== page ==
response had been enthusiastic, fingers drawing her close by the back of the
neck and his mouth consuming hers before she could catch a breath.  When he had pulled back, eyebrow quirked, he
said, “Madly, my dear.” Her heart had
pounded, spiraled, and plunged as he kissed her again.

The second time, he had seemed
mildly offended before saying, “Of
course, Claire.
” Her heart had skipped only a beat before resuming its
usual rhythm. His lips had been dry on her cheek; her eyes had fluttered
closed.

The third time, he had quirked an
eyebrow and muttered something about how she needed not to be so silly.  Of all things the Queen was, silly was bound
to be near the bottom of the list. She had felt nothing then –– neither
surprise nor disappointment, shock nor betrayal. It just was. And she was
prepared to live with it.

Weeks later, knowing her night
would be sleepless, she had gone for her first ride in god knew how long.

And she met him.

Met Fraser.

Oh Christ, that man.

He was at once a challenge and
easier than anything she had ever known.
He was the only one who had seen through the veneer and found her
beneath it. He was the moon on a clear night and the ground in a storm.  He was unreserved in a way she longed not
just to emulate, but to be.  

He was worth risking it all.

She had never asked Fraser if he
loved her, but she suspected at a cellular level that he was not the type of
man she would have to ask. He would leave no doubt. He was nothing if not
thorough and there would be no question about of his intention. She was certain
that she was headed into something with him from which she could never hope to
return.

She had wondered whether she was
strong enough to take the risk.  But she
had realized, quite acutely, that there was no risk. She wanted more
–– the movement that disrupts a calm existence, excitement and danger, the
mere chance to sacrifice herself for love. An outlet for the superabundance of
her energy.

Love.

She wanted it.

They had a sound, he’d said. The vibrations.

She wanted Fraser’s love –– to love and in return, be loved.

The promise of that love (being a part of it) was like a horse
unbridled, exploding from behind an open gate. Its muscles taut with energy, it
would find freedom in the wind that it created.

No, there was nothing that she
had to give up for it.

But, but, but,’ her brain had stuttered on repeat as she prepared
to close the book on Frank.

The burden loving her would put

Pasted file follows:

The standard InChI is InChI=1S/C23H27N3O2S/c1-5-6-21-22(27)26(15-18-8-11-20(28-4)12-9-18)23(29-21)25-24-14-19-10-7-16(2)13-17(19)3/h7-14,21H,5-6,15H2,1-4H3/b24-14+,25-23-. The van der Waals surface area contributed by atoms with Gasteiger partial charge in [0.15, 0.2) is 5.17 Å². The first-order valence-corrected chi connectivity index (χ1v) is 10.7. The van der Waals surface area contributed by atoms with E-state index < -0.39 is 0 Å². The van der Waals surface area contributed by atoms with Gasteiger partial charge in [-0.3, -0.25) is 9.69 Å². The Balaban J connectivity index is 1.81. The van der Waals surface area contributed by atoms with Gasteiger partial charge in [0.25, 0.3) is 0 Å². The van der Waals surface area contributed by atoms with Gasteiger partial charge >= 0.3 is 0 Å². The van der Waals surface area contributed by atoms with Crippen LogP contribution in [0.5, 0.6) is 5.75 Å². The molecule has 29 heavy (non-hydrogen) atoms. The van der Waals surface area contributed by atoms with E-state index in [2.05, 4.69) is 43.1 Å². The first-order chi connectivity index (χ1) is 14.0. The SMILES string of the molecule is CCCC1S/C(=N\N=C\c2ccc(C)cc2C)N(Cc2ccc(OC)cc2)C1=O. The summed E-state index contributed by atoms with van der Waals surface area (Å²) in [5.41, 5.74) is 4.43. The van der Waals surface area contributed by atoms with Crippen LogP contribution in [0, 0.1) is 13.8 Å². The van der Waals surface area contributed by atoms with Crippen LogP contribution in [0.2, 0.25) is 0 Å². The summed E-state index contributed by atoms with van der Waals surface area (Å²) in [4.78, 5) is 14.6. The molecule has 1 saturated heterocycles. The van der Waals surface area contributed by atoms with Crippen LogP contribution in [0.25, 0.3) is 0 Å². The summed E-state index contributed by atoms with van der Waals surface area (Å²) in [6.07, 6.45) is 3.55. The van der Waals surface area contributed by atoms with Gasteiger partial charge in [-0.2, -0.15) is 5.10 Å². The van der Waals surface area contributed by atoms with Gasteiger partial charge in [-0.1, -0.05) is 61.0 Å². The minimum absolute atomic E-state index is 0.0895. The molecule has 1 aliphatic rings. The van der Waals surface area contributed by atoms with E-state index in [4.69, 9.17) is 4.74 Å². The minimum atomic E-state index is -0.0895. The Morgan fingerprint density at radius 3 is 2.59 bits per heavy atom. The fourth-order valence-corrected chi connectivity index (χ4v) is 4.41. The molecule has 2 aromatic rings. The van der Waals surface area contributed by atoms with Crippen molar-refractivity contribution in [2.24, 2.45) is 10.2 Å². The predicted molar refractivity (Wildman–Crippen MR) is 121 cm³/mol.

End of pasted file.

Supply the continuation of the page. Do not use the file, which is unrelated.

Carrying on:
on Fraser made her ache and feel wild at once. His quiet life would be
disrupted so he could be along for the ride. And for what? His wings would be clipped,
as hers had been.  The mere act of loving
her would strip him bare of the things that blistered her belly and made her
dizzy with wanting.  She had been denied
the opportunity to be the architect in her own life.  She knew the same would be true for him if he
were to be with her –– really be
with her, body and soul, not as a fling or a dalliance (as Frank had put it).

Could she do that to him? Knowing what it was like. Living under glass
(leaving fingerprints that someone else would wipe away) or confined to a cage
(seated upon a perch and seeing the world through wire). Constantly slapping
concrete walls with bloodied knuckles, screaming until raw just to be heard. Knowing
what she knew, could she let Fraser unwittingly join her in that?

For a time, she had herself
convinced that she was doing him a service by holding back, keeping her
feelings in check. But the very thought of him was inside of her.  He was in her lungs, mingling with her
breath.  He was in her belly, drawing her
tight and making her quiver for a release.
A scream, a sigh, a moment with eyes closed to anything else in the
universe.  Just to be –– to be Claire, to know Jamie, to find the seam where lives
knit themselves together
.

“Are you about ready? That hair
is about as well coiffed as it’s going to get.”

Frank gently placed the tiara
into the nest of curls pinned on top of her head. It a glittering, intricate
web of diamonds and sapphires and gilding. It was heavy and she sighed, her
fingers adjusting it only slightly.

“I am ready,” she said,
swallowing.

This speech.

The one she wrote herself.

This speech.

This was how she would claim what
was hers.

She had no plan for what she
would do when her words ran out, when her conclusion was made plain to the
entire room full of people.  And Frank in
particular –– she would not be made to suffer as anyone’s fool, let alone his.

Standing at the door to the
banquet hall, she watched him straighten his sleeves again, clear his
throat.  The production he was putting on
just to have some golf and notoriety was about to come to an end.  Of that much she was certain.

“Ready?” he asked, giving her a
look from the corners of his eyes.

“Oh, of course.”  She hooked a single gloved hand through the
arm he stretched out to her. “I am ready.”